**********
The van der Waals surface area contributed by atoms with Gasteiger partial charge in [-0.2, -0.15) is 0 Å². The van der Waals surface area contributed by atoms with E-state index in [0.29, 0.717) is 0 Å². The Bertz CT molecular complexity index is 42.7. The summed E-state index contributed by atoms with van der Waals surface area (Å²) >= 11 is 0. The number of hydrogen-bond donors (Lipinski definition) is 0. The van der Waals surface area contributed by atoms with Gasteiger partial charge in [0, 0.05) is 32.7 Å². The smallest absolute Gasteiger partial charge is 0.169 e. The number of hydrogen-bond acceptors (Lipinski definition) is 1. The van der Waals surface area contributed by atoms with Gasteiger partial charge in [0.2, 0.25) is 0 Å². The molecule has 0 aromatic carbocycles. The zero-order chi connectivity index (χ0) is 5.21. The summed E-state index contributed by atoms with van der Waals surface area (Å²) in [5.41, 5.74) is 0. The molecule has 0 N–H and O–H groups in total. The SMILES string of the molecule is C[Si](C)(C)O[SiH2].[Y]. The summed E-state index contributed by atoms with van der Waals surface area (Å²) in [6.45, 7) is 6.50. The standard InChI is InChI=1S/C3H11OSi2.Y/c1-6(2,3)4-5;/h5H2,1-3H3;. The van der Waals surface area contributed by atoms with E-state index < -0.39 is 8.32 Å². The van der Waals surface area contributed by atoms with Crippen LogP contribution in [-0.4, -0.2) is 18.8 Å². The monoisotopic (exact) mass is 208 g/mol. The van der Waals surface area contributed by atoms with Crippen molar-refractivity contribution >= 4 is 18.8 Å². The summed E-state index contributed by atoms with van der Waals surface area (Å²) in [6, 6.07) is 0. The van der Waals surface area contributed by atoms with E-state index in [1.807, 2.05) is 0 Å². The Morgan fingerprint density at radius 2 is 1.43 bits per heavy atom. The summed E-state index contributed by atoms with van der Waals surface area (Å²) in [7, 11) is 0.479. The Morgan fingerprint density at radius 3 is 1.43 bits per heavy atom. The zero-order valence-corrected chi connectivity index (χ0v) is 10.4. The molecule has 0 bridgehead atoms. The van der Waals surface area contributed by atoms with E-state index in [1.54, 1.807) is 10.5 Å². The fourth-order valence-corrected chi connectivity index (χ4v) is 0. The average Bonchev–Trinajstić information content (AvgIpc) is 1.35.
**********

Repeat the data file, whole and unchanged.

The van der Waals surface area contributed by atoms with Gasteiger partial charge in [-0.2, -0.15) is 0 Å². The van der Waals surface area contributed by atoms with E-state index in [0.29, 0.717) is 0 Å². The Bertz CT molecular complexity index is 42.7. The summed E-state index contributed by atoms with van der Waals surface area (Å²) >= 11 is 0. The number of hydrogen-bond donors (Lipinski definition) is 0. The van der Waals surface area contributed by atoms with Gasteiger partial charge in [0, 0.05) is 32.7 Å². The smallest absolute Gasteiger partial charge is 0.169 e. The number of hydrogen-bond acceptors (Lipinski definition) is 1. The van der Waals surface area contributed by atoms with Gasteiger partial charge in [0.2, 0.25) is 0 Å². The molecule has 0 aromatic carbocycles. The zero-order chi connectivity index (χ0) is 5.21. The summed E-state index contributed by atoms with van der Waals surface area (Å²) in [5.41, 5.74) is 0. The molecule has 0 N–H and O–H groups in total. The SMILES string of the molecule is C[Si](C)(C)O[SiH2].[Y]. The summed E-state index contributed by atoms with van der Waals surface area (Å²) in [6.45, 7) is 6.50. The standard InChI is InChI=1S/C3H11OSi2.Y/c1-6(2,3)4-5;/h5H2,1-3H3;. The van der Waals surface area contributed by atoms with E-state index < -0.39 is 8.32 Å². The van der Waals surface area contributed by atoms with Crippen LogP contribution in [-0.4, -0.2) is 18.8 Å². The monoisotopic (exact) mass is 208 g/mol. The van der Waals surface area contributed by atoms with Crippen molar-refractivity contribution >= 4 is 18.8 Å². The summed E-state index contributed by atoms with van der Waals surface area (Å²) in [6, 6.07) is 0. The van der Waals surface area contributed by atoms with E-state index in [1.807, 2.05) is 0 Å². The Morgan fingerprint density at radius 2 is 1.43 bits per heavy atom. The summed E-state index contributed by atoms with van der Waals surface area (Å²) in [7, 11) is 0.479. The Morgan fingerprint density at radius 3 is 1.43 bits per heavy atom. The zero-order valence-corrected chi connectivity index (χ0v) is 10.4. The molecule has 0 bridgehead atoms. The van der Waals surface area contributed by atoms with E-state index in [1.54, 1.807) is 10.5 Å². The fourth-order valence-corrected chi connectivity index (χ4v) is 0. The average Bonchev–Trinajstić information content (AvgIpc) is 1.35.